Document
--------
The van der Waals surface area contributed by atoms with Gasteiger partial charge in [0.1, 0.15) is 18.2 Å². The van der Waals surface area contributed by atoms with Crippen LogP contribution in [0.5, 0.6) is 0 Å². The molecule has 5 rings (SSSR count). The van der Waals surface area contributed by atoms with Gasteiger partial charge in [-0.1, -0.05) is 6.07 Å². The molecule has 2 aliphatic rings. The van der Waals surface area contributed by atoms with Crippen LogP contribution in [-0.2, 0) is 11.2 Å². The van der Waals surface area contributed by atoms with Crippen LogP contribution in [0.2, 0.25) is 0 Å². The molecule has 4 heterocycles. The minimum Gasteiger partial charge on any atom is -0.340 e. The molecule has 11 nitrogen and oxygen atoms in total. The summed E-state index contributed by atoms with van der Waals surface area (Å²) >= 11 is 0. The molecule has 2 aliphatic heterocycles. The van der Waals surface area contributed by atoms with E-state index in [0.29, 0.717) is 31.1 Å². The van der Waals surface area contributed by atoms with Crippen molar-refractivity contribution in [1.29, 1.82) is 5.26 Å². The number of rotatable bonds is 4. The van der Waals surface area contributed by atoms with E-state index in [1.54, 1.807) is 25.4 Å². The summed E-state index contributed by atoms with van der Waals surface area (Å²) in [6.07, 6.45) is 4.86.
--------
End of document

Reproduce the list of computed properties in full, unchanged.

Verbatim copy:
The van der Waals surface area contributed by atoms with Gasteiger partial charge in [0.1, 0.15) is 18.2 Å². The van der Waals surface area contributed by atoms with Crippen LogP contribution in [0.5, 0.6) is 0 Å². The molecule has 5 rings (SSSR count). The van der Waals surface area contributed by atoms with Gasteiger partial charge in [-0.1, -0.05) is 6.07 Å². The molecule has 2 aliphatic rings. The van der Waals surface area contributed by atoms with Crippen LogP contribution in [-0.2, 0) is 11.2 Å². The van der Waals surface area contributed by atoms with Crippen LogP contribution in [0.2, 0.25) is 0 Å². The molecule has 4 heterocycles. The minimum Gasteiger partial charge on any atom is -0.340 e. The molecule has 11 nitrogen and oxygen atoms in total. The summed E-state index contributed by atoms with van der Waals surface area (Å²) >= 11 is 0. The molecule has 2 aliphatic heterocycles. The van der Waals surface area contributed by atoms with E-state index in [0.29, 0.717) is 31.1 Å². The van der Waals surface area contributed by atoms with Crippen molar-refractivity contribution in [1.29, 1.82) is 5.26 Å². The number of rotatable bonds is 4. The van der Waals surface area contributed by atoms with E-state index in [1.54, 1.807) is 25.4 Å². The summed E-state index contributed by atoms with van der Waals surface area (Å²) in [6.07, 6.45) is 4.86.